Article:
Tag: Obsessive Compulsive Photography Disorder

The Golden Hour

The Golden Hour?
The Golden Hour?

The golden hour, also known as the magic hour, refers to the period just after sunrise or just before sunset, and its length depends on where you are and what time of year it is.

Some say that the golden hour is an hour after sunrise and an hour before sunset. It seems as easy as falling off a log, just show up at the right time and your photos will be amazing right? No.

The afternoon is a lot easier for several reasons. You can see where the sun is and decide where you want to be. You can also decide if it’s worth waiting around or if the clouds will block out all that beautiful light. Also there’s a good chance you’re already awake.

I prefer the morning because I’m a masochist, and because it’s usually much calmer. But instead of finishing dinner and heading out late afternoon I have to set my alarm, fortunately I have insomnia so I’m already up.

If you’re taking photos in your backyard you can wake up at first light or slightly earlier, otherwise you need to give yourself a few hours. Consider the drive, stopping for coffee, reflecting on the meaning of life (should be done while it’s still dark) and time to set everything up.

So today I got up at 3:30, decided to go out at 4 and was in place with coffee reflecting by 5:00. I watched the sky get light, the clouds open up then close again before it got darker and a few minutes later it rained.

Of course you can take photos anytime, especially if you’re not shooting landscapes, you just won’t have that warm, magic light that photographers crave, you also won’t have to get up knowing it might rain on your parade.

Walt Whitman once said: “To me, every hour of the day and night is an unspeakably perfect miracle.” It may help to tell yourself that while waiting for the storm to pass and realizing that you could easily be in bed dreaming of rainbows and unicorns.

Note: rainbows only happen near the golden hour when the sun is low in the sky and unicorns are rarely found in the daytime, plus you need a virgin to lure them in close enough for a good shot.

Up Close with the Sony A6000

Pictures of Lily
Pictures of Lily

I like to get close to things, especially flowers, but from what I’ve read the Sony 30mm f/3.5 Macro Lens leaves a lot to be desired. So I did some product testing with the 16-50mm kit lens that came with my camera.

This photo was shot in Aperture Priority at f/16, ISO 125, 1/80 sec and zoomed all the way out to 50mm. Fortunately it was as calm as clam shells and the light was as warm and fuzzy as my brain on Valium and Vodka.

I was only about 12 inches from the flower, maybe less, but many of my brain cells were lost during my Valium and Vodka years so I’m not sure. I think some were sharper with a shorter focal length but this was just an experiment and I like the composition of this one.

I will not win any macro awards with this lens and I will not be bringing home the macro trophy, which is a shame because it has a giant fly on it. But it’s good to know I can get decent shots with this lens if a lily ever crosses my path again, in good light with no wind, on a tripod from 12 inches away (more or less).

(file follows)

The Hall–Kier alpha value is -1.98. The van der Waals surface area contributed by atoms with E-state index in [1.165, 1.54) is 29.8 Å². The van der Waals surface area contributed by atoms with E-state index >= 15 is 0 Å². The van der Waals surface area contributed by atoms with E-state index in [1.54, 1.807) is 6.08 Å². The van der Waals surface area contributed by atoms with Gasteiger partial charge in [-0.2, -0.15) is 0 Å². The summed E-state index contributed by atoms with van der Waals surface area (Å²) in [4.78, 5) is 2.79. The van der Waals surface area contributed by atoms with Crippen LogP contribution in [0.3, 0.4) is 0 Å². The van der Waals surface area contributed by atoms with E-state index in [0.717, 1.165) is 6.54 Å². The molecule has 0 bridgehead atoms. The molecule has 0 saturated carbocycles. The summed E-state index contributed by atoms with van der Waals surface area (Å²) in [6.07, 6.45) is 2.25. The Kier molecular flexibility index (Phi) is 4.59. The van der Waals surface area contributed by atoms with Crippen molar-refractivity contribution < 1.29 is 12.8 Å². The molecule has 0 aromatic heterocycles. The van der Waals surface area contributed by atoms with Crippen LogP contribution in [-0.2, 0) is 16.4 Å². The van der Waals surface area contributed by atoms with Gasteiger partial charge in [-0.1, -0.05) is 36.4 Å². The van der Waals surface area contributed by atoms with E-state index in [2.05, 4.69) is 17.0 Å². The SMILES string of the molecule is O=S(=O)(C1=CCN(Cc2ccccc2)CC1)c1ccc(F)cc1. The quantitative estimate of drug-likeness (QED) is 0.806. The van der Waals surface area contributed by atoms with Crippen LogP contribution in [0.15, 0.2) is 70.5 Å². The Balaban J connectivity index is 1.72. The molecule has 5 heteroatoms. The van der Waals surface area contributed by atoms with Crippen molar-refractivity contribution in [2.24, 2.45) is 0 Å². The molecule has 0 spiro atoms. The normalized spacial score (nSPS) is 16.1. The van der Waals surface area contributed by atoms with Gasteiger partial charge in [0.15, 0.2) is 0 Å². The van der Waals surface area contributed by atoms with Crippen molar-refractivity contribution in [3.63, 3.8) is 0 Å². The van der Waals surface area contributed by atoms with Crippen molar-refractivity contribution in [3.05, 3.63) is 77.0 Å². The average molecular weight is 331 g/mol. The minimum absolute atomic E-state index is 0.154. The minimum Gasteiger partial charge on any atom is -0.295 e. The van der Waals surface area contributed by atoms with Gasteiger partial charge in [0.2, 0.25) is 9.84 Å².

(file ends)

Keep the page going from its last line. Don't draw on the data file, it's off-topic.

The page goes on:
What Difference a Day Makes

Crocus 2/28/17
Crocus 2/28/17

I went back to the park this afternoon for two reasons, I have too much time on my hands and I like to watch the progress of the spring flowers. And I’m obsessed with photography and if I don’t get out of the house I go stir crazy, so four reasons.

Yesterday the crocuses were closed for the day and today they were open for business. What a difference a day makes, twenty four little hours…

The Key to Obsessive Compulsive Photography Disorder

The Key to Obsessive Compulsive Photography Disorder
The Key to Obsessive Compulsive Photography Disorder

This is a photo I took of some old keys, obviously. It was a simple matter of arranging, lighting, taking a few shots on a tripod, processing the RAW files in Lightroom, editing in Photoshop, and then a little tweaking in Photomatix Essentials for an HDR effect.

So I asked myself, am I obsessive, compulsive or possibly both? I wasn’t sure so I did some research on the five types of OCD.

The first type is cleaning obsessions, such as cleaning your camera and lenses with a special microfiber cloth kept in a special package and folded in a special way.

Next are checking obsessions, which can include checking camera settings frequently like shooting modes, aperture, shutter speed, ISO, focus points, exposure mode and white balance.

The third type is obsessions without visible compulsions, which can involve intrusive thoughts such as previsualization, and in extreme cases this is known as Dryshooting.

Not surprisingly there are also hoarding obsessions, which may involve accumulating tripods, lens hoods, filters, and new equipment of all kinds whether you need it or not (do not keep a copy of the B&H photo video catalog under your bed).

And finally, obsessions with ordering, arranging and counting compulsions, which would realistically be almost everything else involved with photography.

So in my case, the answer might be yes, but it gives me something to do and it’s much better than sitting in a recliner, drinking vodka and watching daytime TV. (I’m guessing).